SINGAPORE (THE BUSINESS TIMES) -
Yong Bing Ngen
Chef-Owner of Majestic Restaurant
"My celebration begins after 11pm on the eve of CNY. After service, I tapao some yu sheng and pen cai, and try to get home before midnight. My wife will cook a bit, and my family will have our dinner and hand out angpows all the way into the new year. That's been my tradition since the restaurant opened in 2006.
It's very different from when I was growing up in a kampong in Malaysia. Times were simpler back then, and I loved the festive season because my Dad would buy us soft drinks. Plus, receiving angpows meant having money to spend. Of course this was over 40 years ago, so angpows contained coins, usually just 20 or 30 cents.
There's a simple salad I like to make for Chinese New Year, using mixed greens like lettuce or baby romaine, fruits like mangoes or pear, and the crackers found in yu sheng. The dressing uses the liquid from canned longans or pineapples, mustard or wasabi powder, lemon juice, honey, olive oil, black pepper, and green tea - one cup of water with two tea bags - all blended together. Taste and adjust, then pour it over the salad."
Executive Head Chef of VLV Restaurant
"This year, the VLV Restaurant will be closed on Jan 28 and 29, but for me, I will still be cooking on both days as I prepare the meals for my family gatherings. We usually dine at my sisters' homes on the first and second day of Chinese New Year, then it's back to work on the third day.
One tradition I have every year is to make carrot cake from scratch for my friends and family, because in Hokkien, the name for carrot is cai tou which means good luck and sounds auspicious.
I remember as a child growing up in Singapore, we would always look forward to getting red packets and soft drinks at Chinese New Year. Plus my mom would make her special salt-baked chicken.
I have a quick traditional dessert recipe that's easy to make at home - a dried longan red date tea. Aside from the rich food we usually consume during the season, the weather is also generally hot so this dessert drink has a cooling effect. It can be drunk chilled or hot. I make mine with dried longan, red dates, lotus seed and lily bulb, just by boiling all the ingredients together over a stove for half an hour."
Executive Head Chef of Mitzo Restaurant & Bar
"I spend Chinese New Year with my wife and two kids. On the night of reunion dinner, Mitzo is usually busy, so I have my reunion lunch the next day instead. It's the same every year. My brothers and sisters will gather at my place for a belated reunion meal, usually prepared by me, then we will proceed with our house-visits and bai nian with our relatives and friends.
As a child, Chinese New Year has always been exciting. The family bonds over hearty meals and loud conversations - a tradition I always look forward to. One special dish in my household is my mother's Braised Mushroom and Sea Cucumber. Succulent and savoury, it is a simple and healthy dish that is suitable for the whole family especially the elderly.
First, soak dried shiitake mushrooms in water to soften them. Fry ginger and spring onion in oil. Then, ready a pot of water - add the fried ginger and spring onion together with chicken powder, sesame oil, oyster sauce, dark soy sauce and boil. Braise the sea cucumber and shiitake mushrooms in the broth then take them out. With the remaining broth, stir in cornstarch to thicken as a sauce. Pour this over the sea cucumber and mushrooms before serving."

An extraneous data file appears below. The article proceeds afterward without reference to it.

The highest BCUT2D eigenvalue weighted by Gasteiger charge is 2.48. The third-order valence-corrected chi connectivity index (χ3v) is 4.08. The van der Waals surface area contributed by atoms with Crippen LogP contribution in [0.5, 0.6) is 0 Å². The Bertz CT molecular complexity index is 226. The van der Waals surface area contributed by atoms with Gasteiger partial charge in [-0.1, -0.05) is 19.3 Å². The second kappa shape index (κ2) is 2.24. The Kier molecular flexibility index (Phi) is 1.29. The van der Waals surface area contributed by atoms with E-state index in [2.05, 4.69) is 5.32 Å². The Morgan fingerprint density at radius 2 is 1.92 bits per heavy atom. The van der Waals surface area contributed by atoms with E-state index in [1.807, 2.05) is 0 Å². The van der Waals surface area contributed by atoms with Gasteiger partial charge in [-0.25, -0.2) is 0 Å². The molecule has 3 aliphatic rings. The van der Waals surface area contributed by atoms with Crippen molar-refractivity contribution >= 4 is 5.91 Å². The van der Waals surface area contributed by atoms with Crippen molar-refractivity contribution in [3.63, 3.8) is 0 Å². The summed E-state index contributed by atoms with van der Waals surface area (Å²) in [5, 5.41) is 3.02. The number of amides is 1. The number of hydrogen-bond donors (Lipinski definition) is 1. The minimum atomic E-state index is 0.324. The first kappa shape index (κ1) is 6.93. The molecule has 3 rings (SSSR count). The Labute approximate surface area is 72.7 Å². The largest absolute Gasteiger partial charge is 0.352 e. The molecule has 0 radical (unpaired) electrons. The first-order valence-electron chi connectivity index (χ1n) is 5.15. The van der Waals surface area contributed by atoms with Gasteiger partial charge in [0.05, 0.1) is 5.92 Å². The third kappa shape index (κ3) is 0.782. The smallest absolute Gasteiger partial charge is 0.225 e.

Chung Lap Fai
Masterchef of Hua Ting Restaurant
"I usually work during the 15-day festive period, but if time permits, I sometimes plan visits back to Hong Kong where my parents and relatives still reside - usually after the frenetic 15 days.
I grew up in Hong Kong where Lunar New Year (also known as Spring festival) takes on a slightly different atmosphere due to the seasons. Back then it was also more traditional where a lot of significance is attached to new year customs. For instance I was very much involved in spring cleaning, as it alludes to sweeping away ill-fortune to make way for good luck in the coming year.
There's a tradition in Hong Kong where most families stir-fry seven types of vegetables as a healthy dish. This is typically done after the seventh day when feasting lessens. The key in this dish is to go easy on the seasoning, using only a small amount of oil and salt added to taste. I suggest using broccoli, asparagus, spinach, Chinese celery, Chinese cabbage, snow peas, and carrots - 50g of each. Heat oil in a wok on medium-high heat, stir-fry the carrots for two minutes, then add the remaining vegetables and stir-fry for two to three minutes. Add salt, mix well, and continue stir-frying until the vegetables are tender-crisp."
Executive Chef at Shisen Hanten
"We will certainly find time as a family to gather and enjoy good food together, but I usually work through Chinese New Year at our flagship restaurant in Akasaka, Tokyo. I am third-generation Chinese, born and raised in Japan, so when growing up, my family's ritual is just to get together for a good meal. Since Chinese New Year is the most important of all Chinese festivals, every year my father and I make sure that the dining experience we deliver to guests during this period reflects and celebrates our Chinese heritage.
I also have fond memories of my years as a culinary student in Sichuan province, where I celebrated with my friends by watching fireworks and playing mahjong. In Japan we would feast on Osechi (traditional Japanese New Year food) as a family to welcome the new year, and most of the dishes symbolise prosperity, good fortune and health.
Try cooking somen (mee sua) in clear fish or chicken broth with a hint of yuzu juice. This is our go-to dish in Ja pan after eating heavily over the new year festivities because it is very light and good for an overworked stomach. In Singapore it might not be easy finding yuzu, so I would substitute it with lemon or lime."